A senior Secretary level officer, who has served as director of tourism, told Greater Kashmir that several villages identified by the government of India identified under rural tourism initiatives couldn’t be developed further and the facilities in such rural pockets remain dismal. Some of the tourist villages to be the main attractions were Gagangir Sonamarg, Naranag Kangan, Vasaknag Kulgam, Akingam Anantnag, Drung Baramulla, Gohan Baramulla, Dandmoh Baramullah, Manasbal Bandipora, Saderkote Payeen Bandipora, Poshkar Budgam, Pakharpora Budgam, Kachwari Budgam, Kaimoh Anantnag, Omah Verinag, Chuntipathri, Nambal Nar, Dedikoot Baramulla, Sankoo Kargil, Banimulla Kulgam, Watlab Bandipora, Wader Wader Bala Kupwara, Nowgam-Mawar Kupwara, Litter Pulwama, Sharshali Pulwama, Baghi Sangerwani Pulwama, Hirpora Shopian, Tiger-Sumoor Leh, Khag Budgam, Rafiabad Baramulla, Chahal Shahkoot (Earthquake village] Kupwara.

“We realized whenever we diverted the tourists to these areas all we used to get lot of complaints and issues from the tourists as we hadn’t done any proper survey of the facilities,” he said, “if a tourist visits the offbeat destinations, he should have been provided with some basic amenities that wasn’t the case in these areas earlier. Besides that, in Kashmir rural tourism isn’t not just about these few tourist destinations. It is beyond that but there should be some scientific interventions from the government side, not just lip service.”

Another officer, wishing not to be named said that the government’s focus is to woo tourists to the already identified tourist destinations and no work is being carried out to develop another sector which would not only enhance the economic graph of the areas but also provide large scale jobs.

“Is tourism, all about numbers. No, Kashmir has a history of witnessing high-end tourists who would explore the length and breadth of the region and also pay well to our local stakeholders,” the officer said, “So rather than playing the number we should be able to offer something unique and something off beat to our tourists, especially to our foreign tourists.”

‘Horticultural Tourism’

The Director General (DG) Horticulture, Kashmir, Ajaz Ahmad Bhat said that Centre of Excellence (CoE), Zawoora is coming up as a major tourist attraction and the government was also promoting it. This would help in promoting the rural tourism sector across Kashmir region.

He said the department is taking several initiatives as part of Horticulture Tourism which is among the various initiatives taken by the Union Territory Administration. He said that it will help in promoting the Horticulture Sector as well as the tourism sector in the valley.

‘Work in Synergy’

According to Commissioner Secretary, Department of Tourism, Jammu and Kashmir government, Sarmad Hafiz, the Tourism growth potential of any areas across the regions can be harnessed as a strategy for Rural Development. He said that the development of a strong platform around the concept of rural tourism is definitely useful for the overall growth of any place, where almost 74% of the population resides in its 7 million villages. He said for the development of the tourism sector in its totality across Jammu and Kashmir, all the departments have to work in close coordination and on a convergence mode.

“Rural Tourism is one of the few activities which can provide a solution to many issues. Besides, there are other factors which are shifting the trend towards rural tourism like increasing levels of awareness, growing interest in heritage and culture and improved accessibility, and environmental consciousness,” he said, adding “. In the developed countries, this has resulted in a new style of tourism of visiting village settings to experience and live a relaxed and healthy lifestyle.”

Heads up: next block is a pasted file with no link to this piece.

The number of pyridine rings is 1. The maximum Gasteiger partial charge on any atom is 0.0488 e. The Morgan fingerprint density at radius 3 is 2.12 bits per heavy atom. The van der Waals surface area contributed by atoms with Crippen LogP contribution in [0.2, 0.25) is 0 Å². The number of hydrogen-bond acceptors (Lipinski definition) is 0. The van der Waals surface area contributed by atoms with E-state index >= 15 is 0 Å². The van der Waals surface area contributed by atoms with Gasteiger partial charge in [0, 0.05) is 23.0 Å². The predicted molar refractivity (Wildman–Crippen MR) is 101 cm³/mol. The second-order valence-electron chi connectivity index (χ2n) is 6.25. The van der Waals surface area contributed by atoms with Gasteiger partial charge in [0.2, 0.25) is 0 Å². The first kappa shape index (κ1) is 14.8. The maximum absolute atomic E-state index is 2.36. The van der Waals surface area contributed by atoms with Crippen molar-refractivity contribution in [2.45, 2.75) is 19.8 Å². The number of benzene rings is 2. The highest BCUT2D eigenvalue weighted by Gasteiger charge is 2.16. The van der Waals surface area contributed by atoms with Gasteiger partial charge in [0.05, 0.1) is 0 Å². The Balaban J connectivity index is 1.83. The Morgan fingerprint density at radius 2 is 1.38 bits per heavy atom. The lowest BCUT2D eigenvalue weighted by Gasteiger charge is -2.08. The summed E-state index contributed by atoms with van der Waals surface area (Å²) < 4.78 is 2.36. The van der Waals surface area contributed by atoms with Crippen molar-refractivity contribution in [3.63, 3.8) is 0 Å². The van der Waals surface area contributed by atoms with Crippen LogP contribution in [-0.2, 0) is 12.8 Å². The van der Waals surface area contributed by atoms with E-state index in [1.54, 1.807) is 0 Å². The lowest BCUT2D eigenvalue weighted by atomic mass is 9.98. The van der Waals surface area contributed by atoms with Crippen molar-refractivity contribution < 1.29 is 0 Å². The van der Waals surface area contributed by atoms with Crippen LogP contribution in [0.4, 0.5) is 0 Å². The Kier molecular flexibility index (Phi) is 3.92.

Director, Department of Tourism, Kashmir, Dr G.N Ittoo, told Greater Kashmir that as part of the tourism revival plan, the government was taking several measures for the upliftment of the tourism sector and also bringing some unexplored destinations on the world tourism map. He said that 33 villages of Kashmir division have been identified for development as tourist Villages under the Prime Minister’s Reconstruction Plan. The project report for these identified 38 villages of Kashmir Division had been earlier submitted to MOT, government of India OI for approval.

“We have 38 destinations across Kashmir for the development of rural tourism destinations,” Dr Ittoo told Greater Kashmir. However; he admitted that there was a need to give it a “bigger push.”

Promoting ‘Home stays’ in rural pockets

The Director said that the government had a policy under which in several areas people were given capacity building training and also provided with some incentives for providing home stays to the tourists visiting their areas. Under the scheme, he said, the stakeholders would get some incentives till 2018. "The government was planning to provide additional accommodations to the tourists visiting these areas or areas already on the tourist map."

“We are also working on reviving adventure tourism which would add to a great deal and we will have a lot of high-end tourists coming to Jammu and Kashmir,” he said. “With bumper season, we are also expecting a huge number of tourists in coming months and that would pose us with many issues and we are working on many fronts to provide hassle-free services to the tourists coming to the valley.”

The director said that the government under Mission Youth has provided several schemes and was aiming to rope in youth in order to provide them with employment opportunities. Regarding the complaints of the tourists amid high-tourist influx, the Director said that the department has a robust grievance mechanism in place.

J&K witnessing a new dawn of peace, prosperity and development: LG Sinha

Lieutenant Governor, Jammu and Kashmir, Manoj Sinha, told Greater Kashmir that he was happy to see a momentous rise in the tourist arrival. This he said has encouraged many in the government to think out of the box for the tourism revival. He said that his administration was focusing on promoting Jammu and Kashmir to the international forums and hoped that this year would see a remarkable growth in the tourism sector.

“I have been interacting with many people, the local leaders and I must tell you that people are happy to see this change on the ground. We are witnessing a new dawn of peace, prosperity and development,” he added.